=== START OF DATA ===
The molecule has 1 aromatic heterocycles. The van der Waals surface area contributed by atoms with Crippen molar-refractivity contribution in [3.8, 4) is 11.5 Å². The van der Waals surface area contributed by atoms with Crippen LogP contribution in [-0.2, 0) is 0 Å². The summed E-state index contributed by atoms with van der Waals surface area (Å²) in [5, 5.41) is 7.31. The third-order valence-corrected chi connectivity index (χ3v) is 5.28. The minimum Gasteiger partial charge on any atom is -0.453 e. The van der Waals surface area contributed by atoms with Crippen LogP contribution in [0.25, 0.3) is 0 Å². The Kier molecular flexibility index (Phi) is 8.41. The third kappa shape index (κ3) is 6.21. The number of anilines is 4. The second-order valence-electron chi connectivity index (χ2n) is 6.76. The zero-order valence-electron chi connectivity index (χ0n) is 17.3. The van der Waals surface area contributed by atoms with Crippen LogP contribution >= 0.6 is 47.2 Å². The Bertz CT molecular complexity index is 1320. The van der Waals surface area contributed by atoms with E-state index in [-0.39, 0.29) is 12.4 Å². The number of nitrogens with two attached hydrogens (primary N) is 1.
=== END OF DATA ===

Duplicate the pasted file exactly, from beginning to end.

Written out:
The molecule has 1 aromatic heterocycles. The van der Waals surface area contributed by atoms with Crippen molar-refractivity contribution in [3.8, 4) is 11.5 Å². The van der Waals surface area contributed by atoms with Crippen LogP contribution in [-0.2, 0) is 0 Å². The summed E-state index contributed by atoms with van der Waals surface area (Å²) in [5, 5.41) is 7.31. The third-order valence-corrected chi connectivity index (χ3v) is 5.28. The minimum Gasteiger partial charge on any atom is -0.453 e. The van der Waals surface area contributed by atoms with Crippen LogP contribution in [0.25, 0.3) is 0 Å². The Kier molecular flexibility index (Phi) is 8.41. The third kappa shape index (κ3) is 6.21. The number of anilines is 4. The second-order valence-electron chi connectivity index (χ2n) is 6.76. The zero-order valence-electron chi connectivity index (χ0n) is 17.3. The van der Waals surface area contributed by atoms with Crippen LogP contribution >= 0.6 is 47.2 Å². The Bertz CT molecular complexity index is 1320. The van der Waals surface area contributed by atoms with E-state index in [-0.39, 0.29) is 12.4 Å². The number of nitrogens with two attached hydrogens (primary N) is 1.